Hemocytometric analysis of body fluids aids in the management and diagnosis of several diseases. Counting of white blood cells (WBC) in synovial fluid discriminates between inflammatory and non-inflammatory forms of joint swelling (1). Differential counting of WBC and erythrocytes (RBC) in cerebrospinal fluid (CSF) forms important and rapid available information in the diagnosis of meningitis, encephalitis and neuroinflammatory diseases like multiple sclerosis. Bacterial peritonitis is suspected when a large number of polymorph nucleated cells (PMN >250 x 106/L) (2) or WBC (WBC >100 x 106/L with ≥50% PMN) (3) are present in ascites and in continuous ambulatory peritoneal dialysis (CAPD) fluid, respectively. Microscopic analysis has been the gold standard for determination of the (differential) WBC and RBC counts in fluids but suffers from high imprecision (4), long turn-around times, and requirement of skilled personnel and mostly is not available 24 hours a day. Automated hemocytometric analysis may be the answer to these problems. Dedicated body-fluid modules have been developed by some manufacturers and are available on two commercial hemocytometers (5, 6). However, these machines are relatively costly and are mostly only available in central laboratory facilities. Moreover, the aspirated volume is relatively large (ca. 130 μL) and the matrix of some fluids such as drain fluids, synovial fluids, and broncheo alveolar lavage (BAL) fluids mostly is complex and not always suitable for automated hemocytometric analysis. Furthermore, no POC-instrument is on the market today to count WBC in body fluids. HemoCue recently launched a very small POC-instrument to count WBC in blood. We investigated whether this POC-analyzer also can be used to count WBC in body fluids.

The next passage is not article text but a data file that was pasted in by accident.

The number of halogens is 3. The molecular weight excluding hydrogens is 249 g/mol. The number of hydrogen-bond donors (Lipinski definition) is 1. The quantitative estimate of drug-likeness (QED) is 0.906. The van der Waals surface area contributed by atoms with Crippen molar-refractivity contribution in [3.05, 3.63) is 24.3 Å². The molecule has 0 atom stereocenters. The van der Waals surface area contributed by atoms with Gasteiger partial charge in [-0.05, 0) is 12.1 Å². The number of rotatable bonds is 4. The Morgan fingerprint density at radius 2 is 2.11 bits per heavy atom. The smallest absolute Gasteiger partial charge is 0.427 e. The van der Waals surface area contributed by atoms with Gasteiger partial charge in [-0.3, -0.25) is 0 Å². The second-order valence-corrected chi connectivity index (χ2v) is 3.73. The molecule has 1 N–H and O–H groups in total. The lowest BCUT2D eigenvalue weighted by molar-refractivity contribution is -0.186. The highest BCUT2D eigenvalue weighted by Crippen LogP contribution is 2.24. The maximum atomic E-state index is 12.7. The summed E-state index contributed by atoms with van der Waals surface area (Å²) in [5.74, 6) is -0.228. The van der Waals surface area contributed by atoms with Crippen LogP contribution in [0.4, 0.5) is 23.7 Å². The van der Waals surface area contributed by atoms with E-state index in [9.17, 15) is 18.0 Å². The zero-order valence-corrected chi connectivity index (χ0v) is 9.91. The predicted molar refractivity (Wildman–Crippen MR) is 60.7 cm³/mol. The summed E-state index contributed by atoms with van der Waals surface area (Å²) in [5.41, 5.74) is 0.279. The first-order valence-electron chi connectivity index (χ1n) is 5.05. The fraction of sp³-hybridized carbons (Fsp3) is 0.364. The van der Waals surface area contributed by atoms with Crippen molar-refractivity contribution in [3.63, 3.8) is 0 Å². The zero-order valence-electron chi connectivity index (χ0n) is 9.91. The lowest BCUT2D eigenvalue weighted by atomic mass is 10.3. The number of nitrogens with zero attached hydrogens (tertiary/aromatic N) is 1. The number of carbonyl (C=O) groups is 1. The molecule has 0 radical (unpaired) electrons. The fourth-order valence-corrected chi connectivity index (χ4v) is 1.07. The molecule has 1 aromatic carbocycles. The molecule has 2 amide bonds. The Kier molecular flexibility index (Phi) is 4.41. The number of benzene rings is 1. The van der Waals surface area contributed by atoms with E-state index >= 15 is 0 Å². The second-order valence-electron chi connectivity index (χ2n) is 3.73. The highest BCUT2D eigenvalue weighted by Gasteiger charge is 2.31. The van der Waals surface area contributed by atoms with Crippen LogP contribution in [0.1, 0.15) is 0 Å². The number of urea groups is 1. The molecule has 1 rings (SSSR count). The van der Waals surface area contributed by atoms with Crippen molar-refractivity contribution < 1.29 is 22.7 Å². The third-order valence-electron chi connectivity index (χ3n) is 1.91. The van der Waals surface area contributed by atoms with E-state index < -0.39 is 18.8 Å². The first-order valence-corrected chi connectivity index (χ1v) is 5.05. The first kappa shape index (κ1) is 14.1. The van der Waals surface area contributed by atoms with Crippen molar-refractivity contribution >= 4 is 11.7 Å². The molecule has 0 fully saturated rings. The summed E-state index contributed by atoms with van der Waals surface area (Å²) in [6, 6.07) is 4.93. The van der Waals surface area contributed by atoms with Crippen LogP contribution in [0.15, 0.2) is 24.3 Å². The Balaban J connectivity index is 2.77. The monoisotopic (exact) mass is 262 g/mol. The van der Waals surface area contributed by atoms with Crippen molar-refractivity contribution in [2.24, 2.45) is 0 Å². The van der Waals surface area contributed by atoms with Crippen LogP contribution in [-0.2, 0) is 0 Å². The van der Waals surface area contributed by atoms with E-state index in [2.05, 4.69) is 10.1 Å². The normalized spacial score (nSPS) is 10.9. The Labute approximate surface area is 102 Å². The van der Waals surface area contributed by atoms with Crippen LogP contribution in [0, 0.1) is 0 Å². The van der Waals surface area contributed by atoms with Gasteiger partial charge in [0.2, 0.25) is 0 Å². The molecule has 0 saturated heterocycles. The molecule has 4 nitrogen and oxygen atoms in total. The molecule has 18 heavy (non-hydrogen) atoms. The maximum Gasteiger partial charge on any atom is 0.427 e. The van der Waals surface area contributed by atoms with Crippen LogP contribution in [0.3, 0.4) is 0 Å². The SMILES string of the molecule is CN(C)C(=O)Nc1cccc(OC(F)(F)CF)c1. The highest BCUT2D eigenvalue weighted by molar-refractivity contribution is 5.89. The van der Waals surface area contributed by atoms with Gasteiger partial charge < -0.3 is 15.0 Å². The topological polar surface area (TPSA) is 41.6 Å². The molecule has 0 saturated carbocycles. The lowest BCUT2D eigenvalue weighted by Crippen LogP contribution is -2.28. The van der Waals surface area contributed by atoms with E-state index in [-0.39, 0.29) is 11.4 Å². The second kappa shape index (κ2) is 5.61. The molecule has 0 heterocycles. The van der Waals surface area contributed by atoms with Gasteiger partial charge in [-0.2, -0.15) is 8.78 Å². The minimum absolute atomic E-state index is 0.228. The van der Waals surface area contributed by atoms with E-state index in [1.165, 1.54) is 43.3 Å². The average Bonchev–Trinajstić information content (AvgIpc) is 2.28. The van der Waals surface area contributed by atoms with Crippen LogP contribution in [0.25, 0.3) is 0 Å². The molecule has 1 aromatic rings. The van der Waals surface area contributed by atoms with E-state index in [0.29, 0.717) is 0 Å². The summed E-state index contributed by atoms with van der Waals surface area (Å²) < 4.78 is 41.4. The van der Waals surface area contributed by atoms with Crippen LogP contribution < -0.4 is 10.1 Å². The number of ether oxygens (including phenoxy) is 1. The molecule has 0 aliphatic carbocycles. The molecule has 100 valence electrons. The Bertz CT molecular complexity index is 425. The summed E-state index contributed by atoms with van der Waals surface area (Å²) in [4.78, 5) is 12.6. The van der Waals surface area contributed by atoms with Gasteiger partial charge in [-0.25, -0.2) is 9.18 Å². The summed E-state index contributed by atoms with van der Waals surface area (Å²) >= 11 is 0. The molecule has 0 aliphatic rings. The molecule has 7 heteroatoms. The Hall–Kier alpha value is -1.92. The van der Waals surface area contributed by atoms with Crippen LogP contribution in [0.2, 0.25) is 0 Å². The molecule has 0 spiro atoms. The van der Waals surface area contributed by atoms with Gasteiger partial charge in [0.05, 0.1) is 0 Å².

Nederlands Tijdschrift voor Klinische Chemie en Laboratoriumgeneeskunde
Department of Clinical Chemistry

de Jonge, R. (2011). Evaluation of the HemoCue WBC analyzer to count leucocytes in body fluids. Nederlands Tijdschrift voor Klinische Chemie en Laboratoriumgeneeskunde, 36(1), 35–36. Retrieved from http://hdl.handle.net/1765/88579